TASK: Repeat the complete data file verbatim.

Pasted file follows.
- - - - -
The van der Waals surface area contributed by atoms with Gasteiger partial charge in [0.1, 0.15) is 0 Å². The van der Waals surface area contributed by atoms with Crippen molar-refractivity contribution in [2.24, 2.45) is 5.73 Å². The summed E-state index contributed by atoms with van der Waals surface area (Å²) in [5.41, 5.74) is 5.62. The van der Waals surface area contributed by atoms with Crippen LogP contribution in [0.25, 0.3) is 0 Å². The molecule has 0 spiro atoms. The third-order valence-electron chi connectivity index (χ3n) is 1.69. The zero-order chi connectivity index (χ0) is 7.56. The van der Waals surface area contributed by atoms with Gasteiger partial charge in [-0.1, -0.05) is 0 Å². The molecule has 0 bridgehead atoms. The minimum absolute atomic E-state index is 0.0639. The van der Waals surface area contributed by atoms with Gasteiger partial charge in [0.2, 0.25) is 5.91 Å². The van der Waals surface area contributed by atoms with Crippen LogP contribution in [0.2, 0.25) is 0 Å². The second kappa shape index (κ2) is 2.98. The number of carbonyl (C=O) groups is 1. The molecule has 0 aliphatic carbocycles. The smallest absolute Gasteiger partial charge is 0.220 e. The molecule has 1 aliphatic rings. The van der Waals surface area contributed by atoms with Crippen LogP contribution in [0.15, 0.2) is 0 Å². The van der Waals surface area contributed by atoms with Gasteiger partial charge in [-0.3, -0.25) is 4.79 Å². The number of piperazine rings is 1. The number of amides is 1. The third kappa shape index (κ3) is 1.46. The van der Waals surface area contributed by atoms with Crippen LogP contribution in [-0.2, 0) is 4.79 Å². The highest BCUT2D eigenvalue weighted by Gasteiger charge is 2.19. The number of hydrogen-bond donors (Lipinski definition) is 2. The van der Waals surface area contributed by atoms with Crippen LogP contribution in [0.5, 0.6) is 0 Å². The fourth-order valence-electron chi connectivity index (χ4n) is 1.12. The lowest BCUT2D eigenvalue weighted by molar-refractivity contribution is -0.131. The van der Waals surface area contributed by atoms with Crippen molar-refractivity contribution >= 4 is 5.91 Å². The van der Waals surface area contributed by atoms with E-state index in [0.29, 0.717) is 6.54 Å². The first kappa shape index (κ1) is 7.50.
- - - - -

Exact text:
The van der Waals surface area contributed by atoms with Gasteiger partial charge in [0.1, 0.15) is 0 Å². The van der Waals surface area contributed by atoms with Crippen molar-refractivity contribution in [2.24, 2.45) is 5.73 Å². The summed E-state index contributed by atoms with van der Waals surface area (Å²) in [5.41, 5.74) is 5.62. The van der Waals surface area contributed by atoms with Crippen LogP contribution in [0.25, 0.3) is 0 Å². The molecule has 0 spiro atoms. The third-order valence-electron chi connectivity index (χ3n) is 1.69. The zero-order chi connectivity index (χ0) is 7.56. The van der Waals surface area contributed by atoms with Gasteiger partial charge in [-0.1, -0.05) is 0 Å². The molecule has 0 bridgehead atoms. The minimum absolute atomic E-state index is 0.0639. The van der Waals surface area contributed by atoms with Gasteiger partial charge in [0.2, 0.25) is 5.91 Å². The van der Waals surface area contributed by atoms with Crippen LogP contribution in [0.2, 0.25) is 0 Å². The second kappa shape index (κ2) is 2.98. The number of carbonyl (C=O) groups is 1. The molecule has 0 aliphatic carbocycles. The smallest absolute Gasteiger partial charge is 0.220 e. The molecule has 1 aliphatic rings. The van der Waals surface area contributed by atoms with Crippen LogP contribution in [0.15, 0.2) is 0 Å². The van der Waals surface area contributed by atoms with Gasteiger partial charge in [-0.3, -0.25) is 4.79 Å². The number of piperazine rings is 1. The number of amides is 1. The third kappa shape index (κ3) is 1.46. The van der Waals surface area contributed by atoms with Crippen LogP contribution in [-0.2, 0) is 4.79 Å². The highest BCUT2D eigenvalue weighted by Gasteiger charge is 2.19. The number of hydrogen-bond donors (Lipinski definition) is 2. The van der Waals surface area contributed by atoms with Crippen LogP contribution in [0.5, 0.6) is 0 Å². The fourth-order valence-electron chi connectivity index (χ4n) is 1.12. The lowest BCUT2D eigenvalue weighted by molar-refractivity contribution is -0.131. The van der Waals surface area contributed by atoms with Crippen molar-refractivity contribution >= 4 is 5.91 Å². The van der Waals surface area contributed by atoms with E-state index in [0.29, 0.717) is 6.54 Å². The first kappa shape index (κ1) is 7.50.